Malaysia’s rain and floods are driving up the prices of vegetables

Wholesalers say the prices of choy sum and bok choy from Johor Baru and Cameron Highlands have shot up by 80 per cent.
Shin Min Daily News

Recent monsoon rain has affected the supply of green leafy vegetables from Malaysia and caused the price of some of them to jump.

In particular, the prices of choy sum and bok choy from Johor Baru and Cameron Highlands have shot up by 80 per cent, say wholesalers.

Mr Jerry Tan, vice-president of the Singapore Fruits and Vegetables Importers and Exporters Association, said heavy rain has affected the supply and quality of vegetables from across the Causeway.

Read also: Rain, rain, go away: MetMalaysia issues severe weather warning for Pahang and Johor

Malaysia’s annual monsoon season continues unabated and Johor is facing the brunt of it, with some areas struggling with flood waters up to 2.5m deep.

As of Tuesday afternoon, the number of people evacuated in Johor state had more than doubled to 9,348, from 3,934 on Sunday.

Over two-thirds of the state’s victims are from Kluang, Segamat and Kota Tinggi, the three most severely hit areas.

Read also: Photos and videos show the insane floods drenching Malaysia, where over 10,000 have been evacuated

Vendors said that wet markets are more likely than supermarkets to be affected by the rain as they rely on a single or limited pool of supplies.

Mr Wong Kok Fah, who runs a family business at Kok Fah Technology Farm near Choa Chu Kang, said price fluctuations due to bad weather happen every year, but this year’s has been particularly bad.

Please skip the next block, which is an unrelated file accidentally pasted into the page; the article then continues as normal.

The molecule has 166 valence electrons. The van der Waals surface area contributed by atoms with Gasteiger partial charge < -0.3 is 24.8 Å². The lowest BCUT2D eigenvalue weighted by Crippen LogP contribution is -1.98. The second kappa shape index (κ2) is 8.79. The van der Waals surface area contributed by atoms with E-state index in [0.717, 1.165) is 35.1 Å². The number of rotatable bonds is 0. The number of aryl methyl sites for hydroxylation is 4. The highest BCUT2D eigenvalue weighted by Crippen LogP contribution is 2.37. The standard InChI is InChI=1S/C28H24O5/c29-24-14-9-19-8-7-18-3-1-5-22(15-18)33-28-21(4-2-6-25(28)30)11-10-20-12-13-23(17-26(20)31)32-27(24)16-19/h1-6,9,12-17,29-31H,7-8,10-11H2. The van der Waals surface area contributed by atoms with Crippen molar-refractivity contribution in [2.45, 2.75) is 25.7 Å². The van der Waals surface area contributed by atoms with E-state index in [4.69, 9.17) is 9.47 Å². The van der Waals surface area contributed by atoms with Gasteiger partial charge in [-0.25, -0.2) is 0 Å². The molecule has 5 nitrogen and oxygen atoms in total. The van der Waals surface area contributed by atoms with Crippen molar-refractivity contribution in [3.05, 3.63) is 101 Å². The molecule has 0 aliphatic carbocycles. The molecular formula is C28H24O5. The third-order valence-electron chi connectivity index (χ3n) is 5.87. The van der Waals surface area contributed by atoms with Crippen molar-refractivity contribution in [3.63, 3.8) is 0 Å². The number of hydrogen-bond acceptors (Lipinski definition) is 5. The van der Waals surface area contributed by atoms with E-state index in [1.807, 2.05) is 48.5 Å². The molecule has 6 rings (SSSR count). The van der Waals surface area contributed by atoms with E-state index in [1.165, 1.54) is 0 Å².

He said prices of some vegetables from Malaysia started to double about two weeks ago.

Prices of vegetables from other countries, though, such as China and Indonesia, have been stable. This includes tomatoes from Thailand and cabbage from Indonesia.

Mr Tan pointed out that other market factors affect prices. “It also depends on what farmers want to grow. Some crops take a month to grow, others two to three months. When farmers don’t make money, they may switch to other produce and this will have an impact on supply,” he said.

He noted that the price of Malaysian iceberg lettuce has gone up 30 per cent, and wholesalers have started to import this from Taiwan as well.

A vendor in Bishan said that the heavy rain in Malaysia has affected the quality of vegetables he gets.

“You pay more for lousy vegetables. There is no choice,” he said.

Civil servant Felicity Lim, 50, lamented the high prices.

“When I visited the market a few days ago, there were not many green vegetables available. The choy sum was yellow and more expensive. But I will still eat my vegetables.”

Read also: Singapore, Malaysia will stay cold and wet until next month – here’s what’s causing the intense thunderstorms